In my case, the ‘busyness’ has been doing a lot of writing and a fair amount of photography and on occasion both at the same time. All very exciting—particularly when material gets published.
 
Ahh yes, it is the life of the freelance writer and photographer for me—actually ‘free’ is the most appropriate part of that title; though there are two aspects to that as well. In the one sense the words that I tap out and the images I produce are apparently for free. In the other sense….I am at least free from the corporate drudgery and I have to say that is – to use an oft used term of mine – ‘wunderbar’.
 
But in any event, while all this excitement has been going on I have been quite neglectful in the RPS Blog front to the point where it now features prominently in my diary to get one done before the next club meeting. So the time is nigh.
blog1.jpg
Just as a matter of conversation I was trolling through shoeboxes of old film photographs the other day. (I’m not really sure what ‘the other’ day really means. Do you? I suppose it means any day other than today.) There were literally packets of these things and going through them was an interesting experience in embarrassment. What was I thinking when I carefully photographed that pinecone? What did I see in that bland piece of landscape, which had its horizon tilting to one side and was in any event badly over exposed? Why did I shoot that sky when there was nothing but…well sky with a tiny bird flying overhead and even the tiny dot of a bird appeared out of focus.
 
Needless to say those once coveted images so lovingly framed in the viewfinder that cost a dollar a pop were all dispatched to the recycling bin and I feel all the better for the experience of brutality.
 
But it did tell me a couple of things:
 
1.Thank goodness for digital and the digital trash can; and
2.My photography has improved over the last 20 years. Well thank goodness for that.
 
It is good to reflect upon where we started from and appreciate where we are now in terms of our development and remember also that the only person that you are really competing with is the person that you were 5 minutes ago.
 
But let’s gets this show on the road and complete the rest of the blog—if you are still with me.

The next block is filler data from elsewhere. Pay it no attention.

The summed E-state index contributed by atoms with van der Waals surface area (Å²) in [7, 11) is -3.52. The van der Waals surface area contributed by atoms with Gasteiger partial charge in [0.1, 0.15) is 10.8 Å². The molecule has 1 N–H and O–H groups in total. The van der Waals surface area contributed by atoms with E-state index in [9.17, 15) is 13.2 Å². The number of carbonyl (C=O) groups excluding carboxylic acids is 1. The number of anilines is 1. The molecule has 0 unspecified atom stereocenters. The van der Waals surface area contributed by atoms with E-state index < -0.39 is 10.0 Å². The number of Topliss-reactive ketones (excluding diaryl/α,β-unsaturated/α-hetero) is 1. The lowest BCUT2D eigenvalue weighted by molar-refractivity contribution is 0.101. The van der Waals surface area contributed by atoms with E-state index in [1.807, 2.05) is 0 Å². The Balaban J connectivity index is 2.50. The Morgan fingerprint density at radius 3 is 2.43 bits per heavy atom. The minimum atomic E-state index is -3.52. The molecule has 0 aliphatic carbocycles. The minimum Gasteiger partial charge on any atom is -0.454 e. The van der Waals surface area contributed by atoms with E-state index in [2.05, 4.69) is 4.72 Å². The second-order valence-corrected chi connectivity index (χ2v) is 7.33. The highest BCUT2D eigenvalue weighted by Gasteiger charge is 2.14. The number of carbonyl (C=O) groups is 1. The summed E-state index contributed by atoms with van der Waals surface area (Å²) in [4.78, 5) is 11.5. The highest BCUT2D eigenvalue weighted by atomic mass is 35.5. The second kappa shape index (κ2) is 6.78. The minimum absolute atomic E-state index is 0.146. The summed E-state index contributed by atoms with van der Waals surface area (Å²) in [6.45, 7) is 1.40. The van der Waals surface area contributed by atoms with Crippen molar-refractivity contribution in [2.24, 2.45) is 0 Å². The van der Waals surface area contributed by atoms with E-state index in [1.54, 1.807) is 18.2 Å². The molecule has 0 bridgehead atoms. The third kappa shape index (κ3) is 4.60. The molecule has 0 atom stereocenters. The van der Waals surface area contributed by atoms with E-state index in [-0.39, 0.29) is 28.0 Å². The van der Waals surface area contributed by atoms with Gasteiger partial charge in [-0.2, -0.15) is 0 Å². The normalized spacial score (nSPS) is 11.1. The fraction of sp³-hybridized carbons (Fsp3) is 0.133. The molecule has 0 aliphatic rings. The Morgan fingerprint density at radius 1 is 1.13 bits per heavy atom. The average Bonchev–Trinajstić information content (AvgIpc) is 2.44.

Read more...

Club Chatter Edition # 130

January 18, 2016 Club Chatter
Greetings and Salutations
Richard’s Reflections
We ended the 2015 RPS year on a high note with our ‘new look’ Final Night and I had meant to come back to you with one final ‘blog’ for the year to thank you for making Final Night so successful and wish you safe travels and a ‘Happy New Year’. As things are apt to happen, time just ran way with me but the thought was there nonetheless.
 
In terms of Final Night, I thought the format worked very well and it was fabulous to see you all looking so resplendent. You had all gone to so much trouble, which was reflected in the spirit and energy of the evening. Thank you.
 
It was also great that PSNZ President Murry Cave made the effort to attend our Final Night, an effort that was very much appreciated.
 
It is good to look at different ways that our Final Night can be presented and next year we may do something similar and perhaps the year after that we may look at something different. The key with these things is to always maintain freshness and vibrancy. I would be really interested in getting any further feedback from you about last years Final Night and hearing ideas that you may have for future Final Nights and how you think that it could be delivered.
CC_130.jpg
 
For me, the year has started in a rather interesting way. After 35 years working for the same organization, albeit in different corporate structures, a restructure has meant that I am now officially looking for new opportunities. 
 
It feels kind of scary and kind of exciting all at the same time. Most days it feels like the restrictions of a birdcage have been removed but on some days it is like I am adrift in a large ocean with only a flutter board for security.
 
But to have the freedom to really explore what it is that you want to do when you ‘grow up’ is pretty amazing and it’s interesting to really understand what it is that I like doing most of all.
 
We spend so much of our time doing things because of perceived commitments; because it is expected of us; because we have always done it; because that is what I did yesterday and the day before; because it is easy and safe to stay doing the same thing….but what is it that you would really like to do? 
 
That is the question and for many of us in our heart of hearts we actually know….but never get to do or never have the courage to do.
 
For me, well I like relating to people, talking, telling stories, travelling and taking a photo or two.
 
So I think that I might become a travelling photographer and storyteller! What I do know is that it is going to be an exciting year, perhaps not without its little humps and bumps, but being part of RPS is really exciting because it does allow me to fulfill all the things that I love doing now. Very cool!
 
As I re-read and proof this blog before posting it, it occurs to me that there is another question to ask and that is, if you were released of all limitations or restrictions, what would you really like to do as a photographer and what sort of photography would you really like to do?
 
Perhaps that is something that we can all ponder over the course of the year as it unfolds.
 
It’s going to be a great year and I look forward to sharing it with you.
 
Read more...

Website Links & Online Learning

April 25, 2014 Tutorials & Useful Stuff

This page is for links to photographic websites and online learning that may be of interest. If you know of any sites that should be shared, email the link to the President for consideration.

- - - - - - - - - - -

Scott Kelby - every photographer's home should have at least one of Scott's books, as well as the knowledge from this website.

- - - - - - - - - - -

Read more...